The aim of “traditional” separation network synthesis (SNS) is to identify the most “efficient” network, often in terms of cost or energy requirements, to recover and purify certain products from a given feed. Generally, the following problem statement has been considered for a distillation-based SNS problem: we are given (1) a (fixed) number of inlet streams with specified component flow rates; (2) a (fixed) number of outlet streams with specified component flow rates; (3) a set of candidate distillation tasks. Our goal is to find the cost-optimal configuration of distillation columns, mixers, and splitters.
The typical approaches to the above problem statement are based on limiting assumptions such as the existence of a single inlet stream with specified component flow rates and/or pure product outlet streams. However, in reality, any separation system includes rich interactions with reactors. Therefore, our group studies the general problem consisting of multiple input stream as well as non-pure outlets (to be recycled to reactors). Accordingly, we propose the following generalized problem statement (Ryu et al., 2020): we are given (1) a number of candidate inlet streams with variable component flow rates (possibly zero); (2) a number of candidate outlet streams, some with and some without strict specifications. Our goal is to determine the cost-optimal configuration of distillation columns, mixers, and splitters.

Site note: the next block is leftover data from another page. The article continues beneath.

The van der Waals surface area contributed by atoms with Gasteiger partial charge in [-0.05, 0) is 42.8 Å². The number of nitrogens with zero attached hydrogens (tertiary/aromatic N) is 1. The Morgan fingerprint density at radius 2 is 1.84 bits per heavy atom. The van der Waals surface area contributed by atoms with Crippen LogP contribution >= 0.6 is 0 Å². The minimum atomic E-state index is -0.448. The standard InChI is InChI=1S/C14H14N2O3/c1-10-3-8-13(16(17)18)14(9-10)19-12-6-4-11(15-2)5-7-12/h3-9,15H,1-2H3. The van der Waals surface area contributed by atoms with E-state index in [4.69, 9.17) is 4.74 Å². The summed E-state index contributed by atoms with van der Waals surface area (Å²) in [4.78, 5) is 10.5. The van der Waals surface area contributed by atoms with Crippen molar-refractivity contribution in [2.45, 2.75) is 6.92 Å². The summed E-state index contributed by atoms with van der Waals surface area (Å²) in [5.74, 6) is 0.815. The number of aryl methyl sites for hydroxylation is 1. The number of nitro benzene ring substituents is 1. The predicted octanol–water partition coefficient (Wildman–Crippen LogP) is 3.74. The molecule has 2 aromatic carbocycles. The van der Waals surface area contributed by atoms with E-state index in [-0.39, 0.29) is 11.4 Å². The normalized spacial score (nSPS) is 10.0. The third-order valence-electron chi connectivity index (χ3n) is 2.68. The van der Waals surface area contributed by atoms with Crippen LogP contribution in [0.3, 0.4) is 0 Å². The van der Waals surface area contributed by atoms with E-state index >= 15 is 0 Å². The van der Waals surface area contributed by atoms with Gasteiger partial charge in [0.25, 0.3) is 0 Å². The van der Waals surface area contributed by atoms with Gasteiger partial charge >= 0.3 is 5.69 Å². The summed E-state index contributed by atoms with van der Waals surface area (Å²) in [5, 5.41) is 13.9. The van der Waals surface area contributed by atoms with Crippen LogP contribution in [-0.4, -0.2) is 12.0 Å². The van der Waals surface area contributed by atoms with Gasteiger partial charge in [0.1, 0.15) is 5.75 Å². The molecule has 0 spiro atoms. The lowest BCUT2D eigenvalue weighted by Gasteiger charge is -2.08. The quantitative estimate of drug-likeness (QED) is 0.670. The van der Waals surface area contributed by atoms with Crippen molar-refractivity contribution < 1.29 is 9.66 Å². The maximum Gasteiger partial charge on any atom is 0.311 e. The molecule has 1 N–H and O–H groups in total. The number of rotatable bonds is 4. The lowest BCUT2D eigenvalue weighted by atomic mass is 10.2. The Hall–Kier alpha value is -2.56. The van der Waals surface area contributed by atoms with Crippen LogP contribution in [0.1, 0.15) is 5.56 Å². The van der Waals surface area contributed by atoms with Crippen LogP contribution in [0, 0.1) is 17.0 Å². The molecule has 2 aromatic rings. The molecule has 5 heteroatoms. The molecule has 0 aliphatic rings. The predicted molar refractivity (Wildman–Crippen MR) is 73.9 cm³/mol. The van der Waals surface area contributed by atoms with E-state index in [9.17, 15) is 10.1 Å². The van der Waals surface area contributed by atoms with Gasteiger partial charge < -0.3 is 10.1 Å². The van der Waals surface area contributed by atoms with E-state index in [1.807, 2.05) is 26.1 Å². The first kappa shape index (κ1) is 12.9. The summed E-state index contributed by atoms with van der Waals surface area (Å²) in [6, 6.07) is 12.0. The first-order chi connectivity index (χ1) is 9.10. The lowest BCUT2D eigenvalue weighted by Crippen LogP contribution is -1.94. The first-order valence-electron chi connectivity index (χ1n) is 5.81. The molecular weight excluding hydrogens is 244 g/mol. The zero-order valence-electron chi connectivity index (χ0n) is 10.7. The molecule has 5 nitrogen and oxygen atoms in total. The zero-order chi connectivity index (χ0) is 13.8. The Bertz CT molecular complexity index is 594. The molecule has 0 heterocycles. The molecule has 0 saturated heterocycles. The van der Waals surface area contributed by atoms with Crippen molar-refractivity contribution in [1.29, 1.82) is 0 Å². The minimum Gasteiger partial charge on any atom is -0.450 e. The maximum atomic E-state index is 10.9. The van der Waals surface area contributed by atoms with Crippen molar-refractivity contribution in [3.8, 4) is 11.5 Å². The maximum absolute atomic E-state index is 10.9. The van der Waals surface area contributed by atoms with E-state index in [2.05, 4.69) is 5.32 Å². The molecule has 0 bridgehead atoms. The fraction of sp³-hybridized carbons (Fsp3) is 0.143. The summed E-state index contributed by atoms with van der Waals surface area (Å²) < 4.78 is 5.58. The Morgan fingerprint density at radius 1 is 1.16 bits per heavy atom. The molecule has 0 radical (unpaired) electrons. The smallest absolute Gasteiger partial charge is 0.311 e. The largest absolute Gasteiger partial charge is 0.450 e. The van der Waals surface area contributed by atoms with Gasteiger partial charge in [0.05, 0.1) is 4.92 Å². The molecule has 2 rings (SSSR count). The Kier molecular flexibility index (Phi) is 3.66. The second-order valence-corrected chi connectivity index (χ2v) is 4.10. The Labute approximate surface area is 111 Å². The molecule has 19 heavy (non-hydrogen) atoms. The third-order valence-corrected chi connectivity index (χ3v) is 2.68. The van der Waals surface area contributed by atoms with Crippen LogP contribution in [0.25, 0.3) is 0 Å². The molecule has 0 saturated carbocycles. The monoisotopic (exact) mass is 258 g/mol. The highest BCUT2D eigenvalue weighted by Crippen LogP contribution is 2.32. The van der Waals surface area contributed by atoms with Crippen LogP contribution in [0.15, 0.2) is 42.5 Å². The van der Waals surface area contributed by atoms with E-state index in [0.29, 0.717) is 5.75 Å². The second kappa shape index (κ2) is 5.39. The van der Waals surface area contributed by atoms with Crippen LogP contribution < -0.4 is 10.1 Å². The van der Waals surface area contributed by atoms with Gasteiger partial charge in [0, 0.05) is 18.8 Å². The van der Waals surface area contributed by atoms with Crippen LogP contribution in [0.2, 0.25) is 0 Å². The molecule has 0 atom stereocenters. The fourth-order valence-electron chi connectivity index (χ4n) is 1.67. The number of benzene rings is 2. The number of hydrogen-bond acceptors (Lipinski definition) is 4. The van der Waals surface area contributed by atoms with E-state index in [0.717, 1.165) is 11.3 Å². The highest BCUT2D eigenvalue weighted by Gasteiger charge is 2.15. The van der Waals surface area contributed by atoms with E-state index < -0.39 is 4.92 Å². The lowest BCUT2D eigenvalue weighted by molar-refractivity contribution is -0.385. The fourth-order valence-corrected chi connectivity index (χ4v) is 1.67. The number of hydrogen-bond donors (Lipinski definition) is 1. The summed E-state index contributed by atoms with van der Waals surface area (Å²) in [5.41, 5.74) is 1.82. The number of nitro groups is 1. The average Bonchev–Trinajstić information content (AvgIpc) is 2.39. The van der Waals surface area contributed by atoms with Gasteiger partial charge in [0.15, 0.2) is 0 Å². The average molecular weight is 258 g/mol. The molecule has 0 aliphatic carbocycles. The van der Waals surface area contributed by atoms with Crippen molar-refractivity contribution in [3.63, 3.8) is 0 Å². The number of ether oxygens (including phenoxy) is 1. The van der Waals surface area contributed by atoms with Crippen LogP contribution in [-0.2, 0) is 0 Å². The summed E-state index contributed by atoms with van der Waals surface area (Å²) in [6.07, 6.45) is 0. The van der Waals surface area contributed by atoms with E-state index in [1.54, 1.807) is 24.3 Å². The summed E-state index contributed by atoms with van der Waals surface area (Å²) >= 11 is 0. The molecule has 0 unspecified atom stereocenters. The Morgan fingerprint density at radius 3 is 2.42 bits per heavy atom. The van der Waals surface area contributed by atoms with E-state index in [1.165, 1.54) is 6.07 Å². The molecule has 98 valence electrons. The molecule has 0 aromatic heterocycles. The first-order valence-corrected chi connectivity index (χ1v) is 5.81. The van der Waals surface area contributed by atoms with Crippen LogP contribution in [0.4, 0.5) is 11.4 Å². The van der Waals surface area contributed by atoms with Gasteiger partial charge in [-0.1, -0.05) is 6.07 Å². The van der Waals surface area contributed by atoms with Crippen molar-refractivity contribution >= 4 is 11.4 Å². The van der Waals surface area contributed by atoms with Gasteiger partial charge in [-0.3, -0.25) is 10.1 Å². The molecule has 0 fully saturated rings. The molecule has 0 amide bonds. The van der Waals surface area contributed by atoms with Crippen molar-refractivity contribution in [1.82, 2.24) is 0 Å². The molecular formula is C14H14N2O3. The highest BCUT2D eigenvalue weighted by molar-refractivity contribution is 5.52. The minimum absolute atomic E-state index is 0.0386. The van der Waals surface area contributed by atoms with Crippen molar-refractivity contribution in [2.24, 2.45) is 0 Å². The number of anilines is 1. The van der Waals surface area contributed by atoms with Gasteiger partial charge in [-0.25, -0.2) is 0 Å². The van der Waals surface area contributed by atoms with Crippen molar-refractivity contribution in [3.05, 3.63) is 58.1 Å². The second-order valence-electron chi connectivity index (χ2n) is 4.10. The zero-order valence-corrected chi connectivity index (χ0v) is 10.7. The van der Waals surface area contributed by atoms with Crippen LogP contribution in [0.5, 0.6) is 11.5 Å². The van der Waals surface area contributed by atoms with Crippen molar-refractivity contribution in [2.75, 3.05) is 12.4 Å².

Recently, we proposed a superstructure-based approach for distillation sequence synthesis using a ”matrix” representation (Kong and Maravelias, 2020). This approach handles zero component flow rates and allows rich connectivity between distillation units, thereby addressing the above generalized SNS problem. We have also developed versatile shortcut distillation network models which can be used to estimate an energy requirement target for a separation task without finding detailed configurations (Ryu and Maravelias, submitted).
Kong L, Maravelias CT. Expanding the scope of distillation network synthesis using superstructure-based methods. Computers and Chemical Engineering, 133, 2020.
Ryu J, Kong L, Pastore de Lima AE, Maravelias,CT. A generalized superstructure-based framework for process synthesis. Computers and Chemical Engineering, 133, 2020.
Ryu J, Maravelias CT. Versatile and Computationally Efficient Models for Separation Energy Targeting Tailored for Superstructure-based Process Synthesis: Distillation Column and Network Models. Computers and Chemical Engineering, Submitted.